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Insect cell lines for glycoprotein structural biology and mannose-dependent protein drugs

Award Information
Agency: Department of Health and Human Services
Branch: National Institutes of Health
Contract: 1R43GM136071-01
Agency Tracking Number: R43GM136071
Amount: $224,597.00
Phase: Phase I
Program: SBIR
Solicitation Topic Code: 300
Solicitation Number: PA16-157
Timeline
Solicitation Year: 2016
Award Year: 2020
Award Start Date (Proposal Award Date): 2020-03-01
Award End Date (Contract End Date): 2021-02-28
Small Business Information
1938 HARNEY STREET
Laramie, WY 82072-3037
United States
DUNS: 968784103
HUBZone Owned: No
Woman Owned: No
Socially and Economically Disadvantaged: No
Principal Investigator
 CAROL BLAIR
 (970) 491-8243
 cblair@colostate.edu
Business Contact
 DONALD JARVIS
Phone: (307) 760-8194
Email: dljarvis@uwyo.edu
Research Institution
N/A
Abstract

Project Summary / AbstractThe objective of the proposed research is to create and validate new insect cell lines that can be
used to produce glycoproteins (proteins with attached sugars to their surface) specifically for structural
biology research. We will engineer insect cell lines so they produce sugar structures that can be
removed under non-denaturing conditions, thereby retaining the three-dimensional structure of the
proteins. As a result, better quality structural data can be obtained for these proteins. This includes for
example membrane glycoproteins, glycoproteins involved in diseases such as cancer, and glycoprotein
complexes.
We will achieve our objective through three Specific Aims:
1) In Aim 1, we will generate custom CRISPR-Cas9 vectors and use them to disrupt the MGAT1genes in our proprietary Sf-RVN and Tn-NVN cell lines. We will then obtain single cell cloneswithout wild-type MGAT1 gene sequences.
2) Next, in Aim 2, we will confirm these clones produce proteins with the expected glycosylationpattern, and screen for productivity, growth, and viability. We will produce a non-cGMP cell bank forthe best performers for distribution and deposit cells at the ATCC.
3) Finally, in Aim 3, we will use the new cell lines to produce two commercial protein drugs that
require mannose-terminated glycans for efficacy. We will confirm the new cell lines can provide the
increased mannose content that is associated with efficacy.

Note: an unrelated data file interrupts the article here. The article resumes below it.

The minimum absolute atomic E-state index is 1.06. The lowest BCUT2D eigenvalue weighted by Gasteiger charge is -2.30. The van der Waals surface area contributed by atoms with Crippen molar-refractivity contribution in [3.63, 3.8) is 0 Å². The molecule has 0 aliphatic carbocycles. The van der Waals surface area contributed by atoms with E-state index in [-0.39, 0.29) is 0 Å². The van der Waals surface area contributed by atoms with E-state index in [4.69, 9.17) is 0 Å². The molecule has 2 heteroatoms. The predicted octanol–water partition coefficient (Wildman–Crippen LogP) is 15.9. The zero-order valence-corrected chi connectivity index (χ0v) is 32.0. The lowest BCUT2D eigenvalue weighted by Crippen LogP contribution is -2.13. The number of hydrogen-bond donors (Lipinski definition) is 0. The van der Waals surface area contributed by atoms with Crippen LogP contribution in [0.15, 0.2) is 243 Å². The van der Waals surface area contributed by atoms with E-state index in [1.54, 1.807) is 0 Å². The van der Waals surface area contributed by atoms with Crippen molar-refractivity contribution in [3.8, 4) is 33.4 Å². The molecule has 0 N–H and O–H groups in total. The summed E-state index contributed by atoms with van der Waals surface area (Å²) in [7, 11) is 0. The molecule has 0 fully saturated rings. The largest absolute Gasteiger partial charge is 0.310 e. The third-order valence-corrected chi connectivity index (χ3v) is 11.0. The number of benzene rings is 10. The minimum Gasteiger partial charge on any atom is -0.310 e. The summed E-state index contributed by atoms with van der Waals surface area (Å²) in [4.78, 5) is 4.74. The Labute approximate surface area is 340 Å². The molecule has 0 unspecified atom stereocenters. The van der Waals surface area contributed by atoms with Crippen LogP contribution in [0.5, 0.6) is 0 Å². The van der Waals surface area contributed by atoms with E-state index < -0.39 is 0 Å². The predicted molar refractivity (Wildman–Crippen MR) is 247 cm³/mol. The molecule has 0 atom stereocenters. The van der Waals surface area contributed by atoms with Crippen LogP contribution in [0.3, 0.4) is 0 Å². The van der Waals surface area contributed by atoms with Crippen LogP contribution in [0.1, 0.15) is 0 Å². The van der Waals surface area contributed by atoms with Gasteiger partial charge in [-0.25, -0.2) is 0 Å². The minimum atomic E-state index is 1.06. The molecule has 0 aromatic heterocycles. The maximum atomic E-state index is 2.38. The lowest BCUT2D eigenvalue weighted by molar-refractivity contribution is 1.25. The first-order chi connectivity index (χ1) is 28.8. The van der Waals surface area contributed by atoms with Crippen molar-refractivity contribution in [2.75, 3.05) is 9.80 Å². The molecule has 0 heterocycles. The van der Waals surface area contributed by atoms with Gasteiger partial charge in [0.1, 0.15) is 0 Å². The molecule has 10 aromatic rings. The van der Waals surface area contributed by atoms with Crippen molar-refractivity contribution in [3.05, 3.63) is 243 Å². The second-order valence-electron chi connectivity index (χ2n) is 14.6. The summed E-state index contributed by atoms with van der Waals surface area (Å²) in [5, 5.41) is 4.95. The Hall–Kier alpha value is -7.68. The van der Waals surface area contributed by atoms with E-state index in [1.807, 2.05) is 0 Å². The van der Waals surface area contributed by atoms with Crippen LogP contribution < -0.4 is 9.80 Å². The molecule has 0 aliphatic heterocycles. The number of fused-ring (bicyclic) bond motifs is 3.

The significance of the proposed research is that although insect cells are the most commonly
used eukaryotic system used to produce proteins for structural research, they are not suitable for the
production of glycoproteins for this purpose – even though about one half of all proteins are
glycoproteins! Apart from the utility of the new cell lines for structural biology research, we believe they
will have value for the production of glycoprotein therapeutics (“biologics”) that rely on mannose-rich
glycans for efficacy. Such biologics include enzyme replacement therapeutics (targeting macrophages),
as well as immunostimulants (targeting dendritic cells).The innovative aspects of the proposed research are:
1) We will use our proprietary insect cell lines that are free of persistent adventitious viruses. Thus, thenew cell lines will have a superior biosafety profile for the production of proteins therapeutics.
2) We will use our newly developed CRISPR-Cas9 tools that are the first to enable targeted geneknockouts in the cell lines most commonly used for the baculovirus / insect cell platform.Project NarrativeInsect cells are the most commonly used eukaryotic platform for the production of proteins for
structural biology, but there are no insect cell lines that are useful for the production of glycoproteins for
this purpose. Here, we proposed to develop and test two new insect cell lines with CRISPR-Cas9-induced
knockouts in the MGAT1 N-glycan processing gene as powerful tools to facility glycoprotein structural
biology through their ability to produce glycoproteins that can be deglycosylated under non-denaturing
conditions. Additionally, as proof of concept we will produce two protein therapeutics that require high
mannose glycans for macrophage or dendritic cell targeting in order to demonstrate the value of the new
cell lines for the production of such therapeutics.

* Information listed above is at the time of submission. *

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